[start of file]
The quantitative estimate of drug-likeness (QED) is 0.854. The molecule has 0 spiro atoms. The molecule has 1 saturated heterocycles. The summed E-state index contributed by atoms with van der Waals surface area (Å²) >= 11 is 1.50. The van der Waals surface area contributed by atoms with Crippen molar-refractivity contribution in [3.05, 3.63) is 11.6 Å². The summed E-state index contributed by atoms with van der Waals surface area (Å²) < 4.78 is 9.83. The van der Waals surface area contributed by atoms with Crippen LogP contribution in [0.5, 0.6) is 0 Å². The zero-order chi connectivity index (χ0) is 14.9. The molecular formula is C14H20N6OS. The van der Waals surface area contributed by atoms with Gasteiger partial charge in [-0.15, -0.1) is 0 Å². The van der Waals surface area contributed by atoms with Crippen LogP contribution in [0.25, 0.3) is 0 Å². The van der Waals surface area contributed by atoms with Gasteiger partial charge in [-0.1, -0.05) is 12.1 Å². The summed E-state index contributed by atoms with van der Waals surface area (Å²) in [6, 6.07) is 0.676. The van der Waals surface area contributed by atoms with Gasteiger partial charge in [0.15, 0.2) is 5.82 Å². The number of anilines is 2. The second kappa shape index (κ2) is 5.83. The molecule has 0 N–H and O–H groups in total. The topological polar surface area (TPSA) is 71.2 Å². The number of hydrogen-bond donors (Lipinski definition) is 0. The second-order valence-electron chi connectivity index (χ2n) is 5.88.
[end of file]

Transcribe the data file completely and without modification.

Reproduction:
The quantitative estimate of drug-likeness (QED) is 0.854. The molecule has 0 spiro atoms. The molecule has 1 saturated heterocycles. The summed E-state index contributed by atoms with van der Waals surface area (Å²) >= 11 is 1.50. The van der Waals surface area contributed by atoms with Crippen molar-refractivity contribution in [3.05, 3.63) is 11.6 Å². The summed E-state index contributed by atoms with van der Waals surface area (Å²) < 4.78 is 9.83. The van der Waals surface area contributed by atoms with Crippen LogP contribution in [0.5, 0.6) is 0 Å². The zero-order chi connectivity index (χ0) is 14.9. The molecular formula is C14H20N6OS. The van der Waals surface area contributed by atoms with Gasteiger partial charge in [-0.15, -0.1) is 0 Å². The van der Waals surface area contributed by atoms with Crippen LogP contribution in [0.25, 0.3) is 0 Å². The van der Waals surface area contributed by atoms with Gasteiger partial charge in [-0.1, -0.05) is 12.1 Å². The summed E-state index contributed by atoms with van der Waals surface area (Å²) in [6, 6.07) is 0.676. The van der Waals surface area contributed by atoms with Gasteiger partial charge in [0.15, 0.2) is 5.82 Å². The number of anilines is 2. The second kappa shape index (κ2) is 5.83. The molecule has 0 N–H and O–H groups in total. The topological polar surface area (TPSA) is 71.2 Å². The number of hydrogen-bond donors (Lipinski definition) is 0. The second-order valence-electron chi connectivity index (χ2n) is 5.88.